Breast Eczema

Breast eczema can affect both the areola and the nipple, besides the breast itself. It's more common in women who are breastfeeding, which can make the process painful for the mother, but is harmless for the child.

Eczema can develop almost anywhere on the body where there is skin, including breasts. Women who have persistent eczema on the nipple should also consult a breast specialist, as this form of eczema tends to be commonly misdiagnosed for Paget's disease, which is a type of breast cancer.


The cause of the eczema is still unknown. There were theories that associated eczema with asthma and hay fever. However, those theories are not widely accepted and are under scrutiny from the medical community. It is generally believed that there is a genetic factor included, and that it has something to do with the body's immune system and dry skin.

Experts believe that some allergies and irritation can trigger eczema on the nipple and around the breasts. Common causes of irritation include exercise without a proper sports bra and breastfeeding.


Breast eczema presents itself with usual eczema symptoms:

  • Red skin patches
  • Bumps or blisters that sometimes leak fluids
  • Scaly, flaky skin
  • Itching

This type of eczema usually starts with redness, followed by development of bumps and blisters. The skin is very dry and will become scaly and crack, especially if scratched.

Eczema usually itches, but can also cause a burning sensation. Another thing women with breast eczema should keep in mind is that eczema makes your skin susceptible to infections, which can prolong treatment and cause additional discomfort.


Treatment options for breast eczema include:

  • Petroleum jelly (a great first aid treatment)
  • Topical steroids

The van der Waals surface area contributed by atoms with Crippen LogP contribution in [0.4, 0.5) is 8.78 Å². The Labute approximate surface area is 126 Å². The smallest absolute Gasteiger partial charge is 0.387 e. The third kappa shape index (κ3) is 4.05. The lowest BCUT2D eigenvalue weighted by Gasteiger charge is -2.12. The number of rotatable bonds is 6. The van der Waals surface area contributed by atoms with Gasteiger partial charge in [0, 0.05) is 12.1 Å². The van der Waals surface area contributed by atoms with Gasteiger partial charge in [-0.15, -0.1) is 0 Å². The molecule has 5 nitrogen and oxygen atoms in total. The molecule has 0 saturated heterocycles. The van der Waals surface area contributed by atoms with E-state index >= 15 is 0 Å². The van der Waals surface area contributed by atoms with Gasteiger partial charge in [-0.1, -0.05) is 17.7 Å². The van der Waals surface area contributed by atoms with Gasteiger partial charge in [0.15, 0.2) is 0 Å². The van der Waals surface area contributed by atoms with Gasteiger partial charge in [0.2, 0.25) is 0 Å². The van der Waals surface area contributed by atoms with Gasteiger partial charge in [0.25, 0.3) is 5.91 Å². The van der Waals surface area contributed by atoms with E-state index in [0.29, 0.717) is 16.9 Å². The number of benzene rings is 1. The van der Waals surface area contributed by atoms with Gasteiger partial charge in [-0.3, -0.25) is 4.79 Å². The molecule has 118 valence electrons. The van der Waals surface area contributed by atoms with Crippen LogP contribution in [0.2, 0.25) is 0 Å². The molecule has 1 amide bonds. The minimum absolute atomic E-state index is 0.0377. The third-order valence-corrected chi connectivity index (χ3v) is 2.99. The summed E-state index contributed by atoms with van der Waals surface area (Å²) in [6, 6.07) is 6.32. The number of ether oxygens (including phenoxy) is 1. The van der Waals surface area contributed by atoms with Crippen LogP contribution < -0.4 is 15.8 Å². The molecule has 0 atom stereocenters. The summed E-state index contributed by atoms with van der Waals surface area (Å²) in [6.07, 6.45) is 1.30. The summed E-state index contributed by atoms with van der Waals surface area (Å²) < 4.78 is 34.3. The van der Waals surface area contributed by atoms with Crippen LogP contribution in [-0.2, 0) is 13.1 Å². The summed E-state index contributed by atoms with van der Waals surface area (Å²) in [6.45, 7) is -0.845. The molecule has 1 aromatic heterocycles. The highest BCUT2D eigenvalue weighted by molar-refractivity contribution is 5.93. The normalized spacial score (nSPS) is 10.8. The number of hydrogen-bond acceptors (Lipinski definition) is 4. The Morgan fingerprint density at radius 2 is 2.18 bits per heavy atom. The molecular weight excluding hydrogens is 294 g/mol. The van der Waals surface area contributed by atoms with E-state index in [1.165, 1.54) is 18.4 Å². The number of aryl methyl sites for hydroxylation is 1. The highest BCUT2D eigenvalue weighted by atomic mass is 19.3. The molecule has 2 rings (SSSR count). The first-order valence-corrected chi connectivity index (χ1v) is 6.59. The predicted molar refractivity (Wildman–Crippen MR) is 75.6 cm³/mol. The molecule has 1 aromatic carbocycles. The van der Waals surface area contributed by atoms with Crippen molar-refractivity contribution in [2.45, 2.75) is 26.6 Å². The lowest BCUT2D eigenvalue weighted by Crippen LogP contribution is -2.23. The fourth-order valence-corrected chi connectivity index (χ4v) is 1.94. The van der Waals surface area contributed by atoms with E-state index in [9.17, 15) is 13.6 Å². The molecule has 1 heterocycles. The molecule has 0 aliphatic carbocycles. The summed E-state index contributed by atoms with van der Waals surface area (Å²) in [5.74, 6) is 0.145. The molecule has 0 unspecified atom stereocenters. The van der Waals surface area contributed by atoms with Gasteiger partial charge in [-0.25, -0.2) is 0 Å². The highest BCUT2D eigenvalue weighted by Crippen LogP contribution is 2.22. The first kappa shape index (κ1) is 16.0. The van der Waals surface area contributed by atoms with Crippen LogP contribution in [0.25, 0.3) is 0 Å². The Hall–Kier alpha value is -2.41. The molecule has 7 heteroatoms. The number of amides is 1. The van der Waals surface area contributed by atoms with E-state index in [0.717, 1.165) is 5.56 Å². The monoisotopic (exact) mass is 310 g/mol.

• Anti-inflammatory creams

Petroleum jelly soothes the skin which makes it a great symptom treatment until you see a doctor. Topical steroids are ointments that are applied directly to the affected area. They don't work right away, so they should be given some time to see if they will produce results. In severe cases, anti-inflammatory creams are prescribed. Women who are breastfeeding shouldn't worry about the effects of the topical treatments to the baby, cleaning the nipple before breastfeeding will take care of any problems.

Home Care Tips

There are several things that can be done to prevent eczema break outs. It's important to moisturize the skin properly. Use cream rather than lotion to keep the skin that's prone to eczema from drying out. Too much moisture also isn't good, so it's good to change bras as soon as possible after sweating.

If breastfeeding, it's generally a good idea to breastfeed evenly on both breasts until the eczema breaks out. When that happens, the breast that hurts less should be used for nursing first.

Breast milk is good for healing and keeping the nipples from drying out, so it can be gently rubbed into the nipple and the areola. The affected breast eczema area shouldn't be washed a lot, and never with perfumed soap. If nothing helps and the symptoms don't improve over three weeks, it's best to be examined by a specialist to rule out the type of cancer with similar symptoms called Paget's disease.

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